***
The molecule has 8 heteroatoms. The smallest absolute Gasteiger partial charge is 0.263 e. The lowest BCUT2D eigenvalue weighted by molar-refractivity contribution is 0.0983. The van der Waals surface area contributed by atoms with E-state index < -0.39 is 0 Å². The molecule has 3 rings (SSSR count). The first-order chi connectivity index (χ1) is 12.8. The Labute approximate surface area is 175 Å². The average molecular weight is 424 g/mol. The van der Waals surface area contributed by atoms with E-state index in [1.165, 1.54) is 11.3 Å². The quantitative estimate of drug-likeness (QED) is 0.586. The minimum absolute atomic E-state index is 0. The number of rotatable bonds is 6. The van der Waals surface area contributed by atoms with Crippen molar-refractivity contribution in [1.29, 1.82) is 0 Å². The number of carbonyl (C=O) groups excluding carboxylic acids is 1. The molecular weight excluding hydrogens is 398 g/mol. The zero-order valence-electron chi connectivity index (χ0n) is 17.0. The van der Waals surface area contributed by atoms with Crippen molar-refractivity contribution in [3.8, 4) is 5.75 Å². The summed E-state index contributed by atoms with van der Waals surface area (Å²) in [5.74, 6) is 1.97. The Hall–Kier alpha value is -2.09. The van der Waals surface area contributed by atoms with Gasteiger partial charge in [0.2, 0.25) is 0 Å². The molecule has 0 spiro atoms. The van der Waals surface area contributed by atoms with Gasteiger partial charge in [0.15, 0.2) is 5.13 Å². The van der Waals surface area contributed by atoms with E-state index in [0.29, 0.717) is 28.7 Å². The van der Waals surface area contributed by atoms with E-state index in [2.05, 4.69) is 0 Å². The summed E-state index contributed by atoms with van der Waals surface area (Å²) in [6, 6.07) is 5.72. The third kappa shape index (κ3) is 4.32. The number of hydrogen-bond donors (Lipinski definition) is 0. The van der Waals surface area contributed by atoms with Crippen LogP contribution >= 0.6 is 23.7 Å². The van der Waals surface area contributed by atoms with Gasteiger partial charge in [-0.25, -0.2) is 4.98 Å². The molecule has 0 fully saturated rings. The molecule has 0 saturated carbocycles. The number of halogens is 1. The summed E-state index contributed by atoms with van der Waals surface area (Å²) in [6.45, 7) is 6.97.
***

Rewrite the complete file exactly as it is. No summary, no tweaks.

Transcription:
The molecule has 8 heteroatoms. The smallest absolute Gasteiger partial charge is 0.263 e. The lowest BCUT2D eigenvalue weighted by molar-refractivity contribution is 0.0983. The van der Waals surface area contributed by atoms with E-state index < -0.39 is 0 Å². The molecule has 3 rings (SSSR count). The first-order chi connectivity index (χ1) is 12.8. The Labute approximate surface area is 175 Å². The average molecular weight is 424 g/mol. The van der Waals surface area contributed by atoms with E-state index in [1.165, 1.54) is 11.3 Å². The quantitative estimate of drug-likeness (QED) is 0.586. The minimum absolute atomic E-state index is 0. The number of rotatable bonds is 6. The van der Waals surface area contributed by atoms with Crippen molar-refractivity contribution in [1.29, 1.82) is 0 Å². The number of carbonyl (C=O) groups excluding carboxylic acids is 1. The molecular weight excluding hydrogens is 398 g/mol. The zero-order valence-electron chi connectivity index (χ0n) is 17.0. The van der Waals surface area contributed by atoms with Crippen molar-refractivity contribution in [3.8, 4) is 5.75 Å². The summed E-state index contributed by atoms with van der Waals surface area (Å²) in [5.74, 6) is 1.97. The Hall–Kier alpha value is -2.09. The van der Waals surface area contributed by atoms with Gasteiger partial charge in [0.2, 0.25) is 0 Å². The molecule has 0 spiro atoms. The van der Waals surface area contributed by atoms with Gasteiger partial charge in [0.15, 0.2) is 5.13 Å². The van der Waals surface area contributed by atoms with E-state index in [0.29, 0.717) is 28.7 Å². The van der Waals surface area contributed by atoms with E-state index in [2.05, 4.69) is 0 Å². The summed E-state index contributed by atoms with van der Waals surface area (Å²) in [6, 6.07) is 5.72. The third kappa shape index (κ3) is 4.32. The number of hydrogen-bond donors (Lipinski definition) is 0. The van der Waals surface area contributed by atoms with Crippen LogP contribution >= 0.6 is 23.7 Å². The van der Waals surface area contributed by atoms with Gasteiger partial charge in [-0.25, -0.2) is 4.98 Å². The molecule has 0 fully saturated rings. The molecule has 0 saturated carbocycles. The number of halogens is 1. The summed E-state index contributed by atoms with van der Waals surface area (Å²) in [6.45, 7) is 6.97.